These debates resonate for me because of research I was involved in for the DfES which concerned how we might develop a ‘Digital Divide Content Strategy.’ This evolved to the Metadata for Community Content project looking at how we might model (and tag) ‘informal e-learning.’ As part of this John Cook at LTRI was involved in research into what made for best practice in UK online centres as part of his Designing for Informal Lifelong Learning work. He identified a ‘life cycles‘ quality to centre behaviours, as their focus evolved whilst people from their local community increasingly got involved in learning and also helping the centres run. In discussion with Professor Diana Laurillard, then at the DfES, we developed the Community Development Model of Learning which included the concept of a ‘Community Responsive Curriculum’ extending this key observation that successful centres responded to various, and differing needs in their community. These might be simple things like just providing a crèche, or changing the opening hours, as well as more complex issues like the subjects offered or the focus of the centre as a whole.
We failed to get the DfES to build on this work, but we did build an online centre to exemplify what we had learnt from this research and some of the very personal stories that people had to tell as they linked their personal and social stories with the activities of their centre; it is called Silwood Cyber Centre and was also designed to provide learning support training – click on Learner Support. As I put it on Saturday ‘above all socially excluded learners respond to a curriculum that makes sense of their lived experience.’ I have also discussed this work in Brasil and Germany where they respond more positively to ideas about learning that are rooted in community values. I think the focus on a community-responsive curriculum would help with Keri’s slow citizenship approach by making explicit the relationship between a community and what is learnt in the educational institutions within that Community. What we in the Learner-generated Contexts Group call ‘a coincidence of motivations leading to agile configurations.’ Another way of describing Keri’s call for future-building schools.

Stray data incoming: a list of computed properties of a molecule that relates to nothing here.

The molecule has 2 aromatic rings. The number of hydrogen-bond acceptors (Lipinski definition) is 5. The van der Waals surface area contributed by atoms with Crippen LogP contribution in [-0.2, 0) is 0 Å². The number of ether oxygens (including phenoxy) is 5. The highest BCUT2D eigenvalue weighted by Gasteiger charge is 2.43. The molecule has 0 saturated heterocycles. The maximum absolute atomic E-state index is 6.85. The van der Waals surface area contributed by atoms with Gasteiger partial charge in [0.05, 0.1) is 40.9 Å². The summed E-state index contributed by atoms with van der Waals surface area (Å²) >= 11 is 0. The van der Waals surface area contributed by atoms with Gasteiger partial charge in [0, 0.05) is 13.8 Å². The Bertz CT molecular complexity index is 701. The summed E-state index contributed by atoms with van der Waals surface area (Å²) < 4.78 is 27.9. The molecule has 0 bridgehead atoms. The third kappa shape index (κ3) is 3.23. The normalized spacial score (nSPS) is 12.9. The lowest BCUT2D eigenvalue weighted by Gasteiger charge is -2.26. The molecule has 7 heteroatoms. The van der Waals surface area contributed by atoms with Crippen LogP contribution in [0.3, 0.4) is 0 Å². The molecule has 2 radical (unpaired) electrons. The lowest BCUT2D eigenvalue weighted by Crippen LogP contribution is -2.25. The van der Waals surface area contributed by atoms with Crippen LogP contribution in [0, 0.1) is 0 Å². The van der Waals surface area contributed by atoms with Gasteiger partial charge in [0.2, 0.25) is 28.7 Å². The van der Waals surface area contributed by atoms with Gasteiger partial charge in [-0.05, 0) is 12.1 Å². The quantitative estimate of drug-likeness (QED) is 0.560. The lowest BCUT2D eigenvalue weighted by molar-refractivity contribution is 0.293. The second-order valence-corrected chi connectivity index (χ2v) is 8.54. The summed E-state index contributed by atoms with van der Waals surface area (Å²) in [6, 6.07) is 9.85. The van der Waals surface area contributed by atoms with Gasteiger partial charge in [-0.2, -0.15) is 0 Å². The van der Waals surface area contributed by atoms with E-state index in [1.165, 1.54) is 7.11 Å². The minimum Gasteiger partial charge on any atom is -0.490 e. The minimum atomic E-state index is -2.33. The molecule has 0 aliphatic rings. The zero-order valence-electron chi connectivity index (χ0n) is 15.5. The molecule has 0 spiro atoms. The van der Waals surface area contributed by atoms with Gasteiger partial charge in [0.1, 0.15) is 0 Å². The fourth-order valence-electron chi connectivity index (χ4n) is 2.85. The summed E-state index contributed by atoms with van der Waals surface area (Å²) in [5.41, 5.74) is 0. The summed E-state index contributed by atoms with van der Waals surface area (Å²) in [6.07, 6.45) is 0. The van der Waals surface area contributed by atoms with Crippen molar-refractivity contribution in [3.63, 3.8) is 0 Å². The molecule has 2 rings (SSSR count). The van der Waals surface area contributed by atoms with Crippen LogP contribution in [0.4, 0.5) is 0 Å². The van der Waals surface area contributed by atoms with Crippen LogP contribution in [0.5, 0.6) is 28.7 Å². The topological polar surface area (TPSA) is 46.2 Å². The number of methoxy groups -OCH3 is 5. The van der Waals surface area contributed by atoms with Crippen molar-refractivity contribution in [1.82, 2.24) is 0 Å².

Conclusion; Making is Connecting
So these ideas, teachers that enable learner-centric learning within schools with a community-responsive curriculum, have been extant for a few years, if not acted upon. However educational theorists continue to throw up new ideas and I want to add in two new ones that extend these points and amplify the discussions at Purposedpsi. John Seeley Brown’s ‘New Culture of Learning‘ talks of Learning in the Collective, voluntary communities of learning, where the relationships and responsibilities change and evolve; unmediated andragogy perhaps. More relevantly perhaps David Gauntlett in Making is Connecting picks up on the Zeitgeist and says that in education ‘We no longer want to “sit back and be told” we want to be creative.‘ His work is about re-integrating creativity with learning, something we discuss in the PAH Continuum (See Heutagogy and the Craft of Teaching). Both Seeley Brown and Gauntlett want learning to be driven by passion and offer ways of unleashing that within the education system. Gauntlett offers four future scenarios and is deeply concerned with the practicalities of making sustainability and social justice a part of education.
#purposedpsi; The debates at Sheffield could also be characterised as being driven by passion, and added to these ideas as the inspirational educators discussed how education could be improved, usually with a focus on teaching. My take is that this is happening through any number of initiatives such as TeachMeet, purposed/ed itself and others where a real community concerned with improving practice has emerged. All we need to do now is to work out how to develop a social and political programme (for 2014) out of the newly emerging forms of professionalism that are so valuable and which purpose/ed itself seems to be tapping into and reflecting. We were challenged at #purposedpsi to think about how we might do this and Nicola McNee has addressed this question directly in her blog post Out of the Echo Chamber. I think we need new forms of professionalism, enabling what we might call ‘permissionless responsibility,’ which is what Doug and Andy have demonstrated in this initiative so far.